Berkshire has recognised for many years that the main thrust for youth counselling across its youth and community service comes from well-established youth counselling agencies, with their expertise made available to other youth workers through counselling training courses, and their influence encouraging all youth workers to be more concerned with the variety of needs of young people rather than solely making recreational provision for them.’
No5 First Training Course
Innovative exercise, selling the Initial Counselling Training Course to those who aren’t able to volunteer with No5.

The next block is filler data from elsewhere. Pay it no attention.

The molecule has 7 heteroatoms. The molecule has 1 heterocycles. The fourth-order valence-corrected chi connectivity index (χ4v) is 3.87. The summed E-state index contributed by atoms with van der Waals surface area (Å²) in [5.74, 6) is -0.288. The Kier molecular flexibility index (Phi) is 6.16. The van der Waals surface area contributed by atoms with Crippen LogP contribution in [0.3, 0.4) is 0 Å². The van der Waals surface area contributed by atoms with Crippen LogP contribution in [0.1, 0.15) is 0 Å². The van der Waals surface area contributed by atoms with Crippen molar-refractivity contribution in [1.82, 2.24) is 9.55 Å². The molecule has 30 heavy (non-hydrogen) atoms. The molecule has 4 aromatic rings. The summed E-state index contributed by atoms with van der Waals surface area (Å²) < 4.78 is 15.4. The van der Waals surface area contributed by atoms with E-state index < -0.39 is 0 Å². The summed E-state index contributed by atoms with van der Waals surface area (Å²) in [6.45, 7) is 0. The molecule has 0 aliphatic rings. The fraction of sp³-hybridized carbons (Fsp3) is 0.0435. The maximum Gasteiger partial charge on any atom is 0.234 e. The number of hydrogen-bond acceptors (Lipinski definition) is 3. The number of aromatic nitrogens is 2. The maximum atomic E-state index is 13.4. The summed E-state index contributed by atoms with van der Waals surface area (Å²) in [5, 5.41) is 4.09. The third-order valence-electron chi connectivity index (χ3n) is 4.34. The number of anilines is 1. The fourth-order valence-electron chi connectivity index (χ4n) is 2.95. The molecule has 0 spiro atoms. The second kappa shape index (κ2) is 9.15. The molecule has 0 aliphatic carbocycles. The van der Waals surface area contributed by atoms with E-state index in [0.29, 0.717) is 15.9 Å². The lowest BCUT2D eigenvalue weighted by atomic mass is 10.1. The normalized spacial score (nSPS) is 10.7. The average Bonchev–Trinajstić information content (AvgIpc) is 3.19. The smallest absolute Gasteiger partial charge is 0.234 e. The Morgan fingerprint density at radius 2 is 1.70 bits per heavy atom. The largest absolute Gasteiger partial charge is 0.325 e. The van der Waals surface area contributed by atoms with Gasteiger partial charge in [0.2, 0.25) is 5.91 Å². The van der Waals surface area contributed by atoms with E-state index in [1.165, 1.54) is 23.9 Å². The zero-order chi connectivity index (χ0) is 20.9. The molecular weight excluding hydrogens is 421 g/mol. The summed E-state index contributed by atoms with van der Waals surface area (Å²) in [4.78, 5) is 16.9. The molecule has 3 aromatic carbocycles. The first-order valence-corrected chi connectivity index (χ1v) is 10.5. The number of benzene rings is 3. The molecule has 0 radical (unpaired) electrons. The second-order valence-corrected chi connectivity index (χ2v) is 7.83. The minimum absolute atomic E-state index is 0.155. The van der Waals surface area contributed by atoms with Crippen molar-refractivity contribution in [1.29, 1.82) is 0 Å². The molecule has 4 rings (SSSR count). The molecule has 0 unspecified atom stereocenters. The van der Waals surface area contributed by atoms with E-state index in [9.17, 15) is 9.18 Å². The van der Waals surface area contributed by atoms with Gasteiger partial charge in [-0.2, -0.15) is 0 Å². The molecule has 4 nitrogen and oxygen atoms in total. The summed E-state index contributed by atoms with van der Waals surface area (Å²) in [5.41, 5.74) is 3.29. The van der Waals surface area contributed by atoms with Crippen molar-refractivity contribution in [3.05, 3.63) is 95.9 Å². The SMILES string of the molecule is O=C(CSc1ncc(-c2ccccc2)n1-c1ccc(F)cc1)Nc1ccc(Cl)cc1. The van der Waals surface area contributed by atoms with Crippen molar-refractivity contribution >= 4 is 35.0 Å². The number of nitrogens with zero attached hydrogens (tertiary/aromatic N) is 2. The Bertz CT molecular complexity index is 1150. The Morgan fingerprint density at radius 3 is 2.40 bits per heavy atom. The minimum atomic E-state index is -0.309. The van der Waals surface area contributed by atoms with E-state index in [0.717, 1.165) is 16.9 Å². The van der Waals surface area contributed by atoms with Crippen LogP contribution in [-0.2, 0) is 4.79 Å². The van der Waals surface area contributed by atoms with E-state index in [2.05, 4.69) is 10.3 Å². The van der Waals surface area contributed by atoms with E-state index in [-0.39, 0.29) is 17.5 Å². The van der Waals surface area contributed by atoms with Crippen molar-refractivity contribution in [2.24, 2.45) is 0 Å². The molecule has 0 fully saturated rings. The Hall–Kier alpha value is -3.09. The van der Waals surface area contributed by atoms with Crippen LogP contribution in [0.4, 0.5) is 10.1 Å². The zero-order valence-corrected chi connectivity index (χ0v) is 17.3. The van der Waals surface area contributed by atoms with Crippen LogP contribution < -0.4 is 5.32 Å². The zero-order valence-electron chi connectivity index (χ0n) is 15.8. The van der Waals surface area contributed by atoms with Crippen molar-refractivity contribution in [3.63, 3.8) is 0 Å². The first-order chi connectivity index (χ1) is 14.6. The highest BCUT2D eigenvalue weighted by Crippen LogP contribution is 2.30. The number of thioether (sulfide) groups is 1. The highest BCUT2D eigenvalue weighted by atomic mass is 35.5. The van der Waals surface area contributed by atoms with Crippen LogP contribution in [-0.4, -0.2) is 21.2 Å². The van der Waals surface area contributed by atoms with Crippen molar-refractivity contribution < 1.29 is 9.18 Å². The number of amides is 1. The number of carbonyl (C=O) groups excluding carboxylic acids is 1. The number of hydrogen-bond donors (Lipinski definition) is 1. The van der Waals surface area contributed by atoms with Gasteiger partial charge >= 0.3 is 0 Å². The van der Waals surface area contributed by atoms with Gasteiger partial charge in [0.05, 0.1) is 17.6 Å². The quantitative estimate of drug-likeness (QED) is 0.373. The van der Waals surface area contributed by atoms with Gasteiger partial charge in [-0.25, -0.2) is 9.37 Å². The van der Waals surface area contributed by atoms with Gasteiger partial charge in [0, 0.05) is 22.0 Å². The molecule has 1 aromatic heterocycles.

Over 80 trained counsellors on the books.
Forefront of innovation
No5 has developed into the country’s premier youth counselling and information service. Being at the forefront of ‘innovation’ in the field and increasing involvement and payback to volunteers to a degree never experienced before.
Over 60 Hours
No5 now provides over 60 hours of counselling/and information and advice from Mon-Fri.
25 years since No5 started, one of the leading bodies in young people’s counselling, advice and information in the UK.
National Lottery Grant
£85,800 grant from the National Lottery; new post of Accommodation Worker.
New Housing Access
The Housing Access project began.
BCC Grant Awarded
BCC Community Services Grants Section – No5 awarded £12,625!
National Lottery Grant
£95,350 grant from National Lottery!
The No5 website was created!
Support following the Ladbroke Grove Disaster